Apprehension and Excitement in Greece

Story by Max Read

As I arrived in Greece for my first co-op at the European Public Law Organization (EPLO), I tried to avoid having too many expectations. I knew little about the country and even less about the organization I’d be working for. The few things I knew about Greece came mostly from news reports about the ongoing economic crisis, austerity measures, and the influx of refugees from the Middle East and North Africa. I also knew a bit about Greece’s ancient culture and philosophical contributions and more than a bit about its most attractive islands and beaches. Piecing together a comprehensive idea of the country and its people from the news, history books, and travel guides was a dangerous task, but in the lead up to my trip I had begun to imagine a country rich in cultural and natural resources but plagued by economic hardship and political upheaval. Global co-ops are all about being exposed to new cultural and professional experiences, and my experience in Greece certainly lived up to that mantra.

In previous travel experiences, I had always made an effort to keep an open mind. Going on co-op in Greece was different.  The long process of application and preparation, as well as the daunting six-month commitment meant that Greece was always on my mind in the months leading up to my departure. I was excited, extremely apprehensive, and committed to letting my journey surprise me.

The organization I worked for, the EPLO, has an ongoing relationship with Northeastern, so there are always a few co-ops there in addition to a fluctuating number of interns from around Europe. All the interns lived together in a house owned by the organization, situated next to its office in a beach town a couple hours south of Athens. Living and working closely with young people from around the world was one of the most rewarding aspects of the co-op experience at the EPLO. I learned more from cooking, traveling, working, and hanging out on the beach with the fellow interns, than I could have in any classroom on campus. Sometimes I felt that, as a Californian with relatively few roots in the Northeast, even hanging out with my fellow co-ops from New England felt like being immersed in a new culture.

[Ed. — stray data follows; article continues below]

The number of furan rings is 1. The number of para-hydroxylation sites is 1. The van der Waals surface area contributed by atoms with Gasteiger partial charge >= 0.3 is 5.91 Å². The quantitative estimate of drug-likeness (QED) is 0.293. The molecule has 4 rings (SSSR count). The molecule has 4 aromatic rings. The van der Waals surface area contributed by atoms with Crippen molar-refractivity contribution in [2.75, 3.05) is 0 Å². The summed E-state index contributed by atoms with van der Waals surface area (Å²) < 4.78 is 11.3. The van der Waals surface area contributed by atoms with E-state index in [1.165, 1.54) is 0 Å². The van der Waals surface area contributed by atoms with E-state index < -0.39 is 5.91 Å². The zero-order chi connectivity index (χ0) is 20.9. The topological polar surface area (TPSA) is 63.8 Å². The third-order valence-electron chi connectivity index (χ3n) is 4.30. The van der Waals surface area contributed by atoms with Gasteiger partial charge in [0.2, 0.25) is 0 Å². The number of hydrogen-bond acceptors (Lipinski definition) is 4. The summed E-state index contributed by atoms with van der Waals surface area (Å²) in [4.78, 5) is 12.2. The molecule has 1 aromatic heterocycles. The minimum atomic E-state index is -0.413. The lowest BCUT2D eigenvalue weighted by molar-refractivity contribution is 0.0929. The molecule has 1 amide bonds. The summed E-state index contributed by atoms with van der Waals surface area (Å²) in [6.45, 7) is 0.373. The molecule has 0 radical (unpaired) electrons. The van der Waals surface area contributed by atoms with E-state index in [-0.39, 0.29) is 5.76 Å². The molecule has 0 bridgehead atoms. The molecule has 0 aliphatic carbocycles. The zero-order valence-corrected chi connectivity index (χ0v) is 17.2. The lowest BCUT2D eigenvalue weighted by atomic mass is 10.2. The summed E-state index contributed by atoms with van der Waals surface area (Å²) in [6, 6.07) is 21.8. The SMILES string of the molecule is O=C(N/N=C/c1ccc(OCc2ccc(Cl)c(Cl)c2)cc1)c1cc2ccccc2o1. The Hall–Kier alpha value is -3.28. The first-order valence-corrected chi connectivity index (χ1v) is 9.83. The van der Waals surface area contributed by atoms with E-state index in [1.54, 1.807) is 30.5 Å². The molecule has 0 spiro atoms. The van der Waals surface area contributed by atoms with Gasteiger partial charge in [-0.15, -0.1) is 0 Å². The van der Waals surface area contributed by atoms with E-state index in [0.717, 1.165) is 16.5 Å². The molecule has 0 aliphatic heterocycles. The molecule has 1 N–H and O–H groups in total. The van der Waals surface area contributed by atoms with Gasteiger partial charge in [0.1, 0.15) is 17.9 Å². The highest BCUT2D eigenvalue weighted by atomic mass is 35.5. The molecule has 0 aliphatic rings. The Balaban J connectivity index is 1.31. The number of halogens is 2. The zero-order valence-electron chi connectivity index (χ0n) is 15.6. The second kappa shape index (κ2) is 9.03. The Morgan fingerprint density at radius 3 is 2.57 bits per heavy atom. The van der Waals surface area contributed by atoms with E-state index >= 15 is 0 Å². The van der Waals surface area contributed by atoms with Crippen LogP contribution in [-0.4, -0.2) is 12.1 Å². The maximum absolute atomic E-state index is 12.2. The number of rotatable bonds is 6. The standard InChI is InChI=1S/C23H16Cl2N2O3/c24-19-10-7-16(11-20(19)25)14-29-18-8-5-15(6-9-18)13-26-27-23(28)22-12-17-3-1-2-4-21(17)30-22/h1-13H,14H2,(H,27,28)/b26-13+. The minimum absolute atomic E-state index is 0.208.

By the end of my co-op, I had made every effort to experience as much of the country as possible. Some of my experiences confirmed my preconceived notions about Greeks, especially their deep sense of pride in their heritage and hardiness cultivated by centuries of oppression at the hands of their Turkish neighbors. The natural beauty of the Greek islands and heavenly seafood also lived up to my highest expectations. On the other hand, I was constantly surprised by the generosity and genuine kindness of the overwhelming majority of Greeks I met. It may be a simplistic interpretation of a foreigner, but it seemed to me that centuries of oppression and years of economic stagnation had endowed in the Greek spirit a deep commitment to humanitarianism, charity, and kinship. I hardly heard a Greek utter an unkind word about the refugees arriving on their shores, nor did I ever get the sense that Greeks tolerated much self-pity. In my short time living there, I gained a world of respect for the Greek people, their history, and their enduring contributions to civilization.